Monday, December 28, 2009

2010: A Rebound Year?






2009 was a roller coaster ride for the lgbt community—both nationally and locally. We began the year optimistically with a new president being inaugurated who had declared himself to be a fierce advocate for LGBT rights.

Later, hope turned into anger by many because of the slow pace of ending discrimination in the military, in the workplace and partnership recognition. Tens of thousands took to the streets of DC to express their impatience and frustration.


We did witness some important victories, however, in New England, Iowa and Washington D.C. that offered us hope here in Maryland with respect to marriage equality. The election of a lesbian mayor in Houston confirmed that competence will win out regardless of sexual orientation. The signing into law of a Federal hate crimes bill—the first significant piece of federal legislation that protects the lgbt community—was monumental.

But there were also those bitter disappointments in Maine and New York. The outcome in Maine clearly proved we are not ready to win marriage equality at the ballot box.

And the news of high-profile murders and suicides linked to anti-gay hate and bullying tempered any victories. It demonstrates that there still are some who hate us; we clearly have a way to go.

Maryland didn’t shine either. While some welcome inheritance tax relief for same-sex couples was achieved during the 2009 General Assembly, more significant legislation to protect transgendered individuals and a bill to legalize same-sex marriage never saw the light of day.

We witnessed the demise of esteemed long-time LGBT institutions like the Washington Blade and Lambda Rising bookstore towards the end of the year. And, sadly, it is possible that others may follow.


As up and down as 2009 was, the energy and passion, particularly from lgbt youth and allies, could help make 2010 historic. We are confident that the Employment Non-Discrimination Act has a good chance of passage in 2010 and that concrete steps towards repealing "Don’t Ask, Don’t Tell" are a real possibility.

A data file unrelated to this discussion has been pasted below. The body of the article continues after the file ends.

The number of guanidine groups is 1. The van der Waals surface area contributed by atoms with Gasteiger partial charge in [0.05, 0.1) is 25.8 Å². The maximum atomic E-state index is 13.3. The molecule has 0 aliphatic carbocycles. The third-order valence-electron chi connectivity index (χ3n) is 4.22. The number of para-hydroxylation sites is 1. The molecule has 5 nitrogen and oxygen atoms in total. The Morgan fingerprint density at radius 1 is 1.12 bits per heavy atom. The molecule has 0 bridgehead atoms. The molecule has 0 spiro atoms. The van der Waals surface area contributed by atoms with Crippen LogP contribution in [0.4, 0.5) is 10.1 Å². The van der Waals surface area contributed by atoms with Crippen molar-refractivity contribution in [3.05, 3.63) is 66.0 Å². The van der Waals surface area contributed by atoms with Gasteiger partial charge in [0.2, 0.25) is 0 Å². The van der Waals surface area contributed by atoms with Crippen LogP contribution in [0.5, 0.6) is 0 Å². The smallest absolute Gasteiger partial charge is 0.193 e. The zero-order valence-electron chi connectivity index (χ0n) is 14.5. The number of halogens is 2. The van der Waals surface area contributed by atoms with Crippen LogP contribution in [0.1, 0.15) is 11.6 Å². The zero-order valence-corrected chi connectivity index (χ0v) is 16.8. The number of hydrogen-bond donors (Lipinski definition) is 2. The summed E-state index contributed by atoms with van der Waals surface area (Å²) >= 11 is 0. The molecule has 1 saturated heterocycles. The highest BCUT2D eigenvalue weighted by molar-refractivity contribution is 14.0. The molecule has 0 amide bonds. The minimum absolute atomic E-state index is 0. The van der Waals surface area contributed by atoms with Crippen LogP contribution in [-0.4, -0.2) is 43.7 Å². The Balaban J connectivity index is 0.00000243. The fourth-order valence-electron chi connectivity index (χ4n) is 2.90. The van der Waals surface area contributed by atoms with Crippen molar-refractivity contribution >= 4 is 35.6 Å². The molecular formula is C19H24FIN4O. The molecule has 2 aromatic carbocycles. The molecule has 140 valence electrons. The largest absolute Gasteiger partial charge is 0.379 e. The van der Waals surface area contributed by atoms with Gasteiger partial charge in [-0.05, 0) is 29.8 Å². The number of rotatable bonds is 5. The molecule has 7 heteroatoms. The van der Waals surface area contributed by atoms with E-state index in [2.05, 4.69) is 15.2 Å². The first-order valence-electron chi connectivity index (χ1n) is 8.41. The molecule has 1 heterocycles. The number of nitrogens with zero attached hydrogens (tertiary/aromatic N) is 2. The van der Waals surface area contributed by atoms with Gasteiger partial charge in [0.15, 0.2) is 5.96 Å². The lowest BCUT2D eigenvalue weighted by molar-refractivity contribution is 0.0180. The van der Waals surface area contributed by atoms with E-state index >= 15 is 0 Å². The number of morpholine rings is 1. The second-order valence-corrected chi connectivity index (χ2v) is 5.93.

Although we do not expect to see marriage equality legislated during Maryland’s 2010 General Assembly, we are calling for our readers and the community as a whole to press lawmakers to ensure that a bill that adds gender identity and expression to the state’s nondiscrimination law and the Religious Freedom and Civil Marriage Protection Act escape the shadows of a committee and make it to the floor so that a full, vigorous debate can take place.

That process can begin during Lobby Day on February 8 when there will be an opportunity to tell your personal stories directly to lawmakers. And it can continue by inundating the responsible committee members’ offices with, letters, phone calls and e-mails.

We also call on Equality Maryland, the state’s largest LGBT civil rights organization, to hold substantive meetings with the Governor and legislative leaders prior to the session to help pave the way for these initiatives.

The fact that 2010 is an election year should not stymie these efforts. When IS the right time?

We should also keep the pressure on Congress and the President to make good on promises yet at the same time recognize that our LGBT-related priorities must compete with the economy and national security.


So, it will be up to all of us to help make 2010 a rebound year that could steady the wild ride of 2009. Have a happy, healthy and safe 2010.

http://www.stevecharing.blogspot.com/

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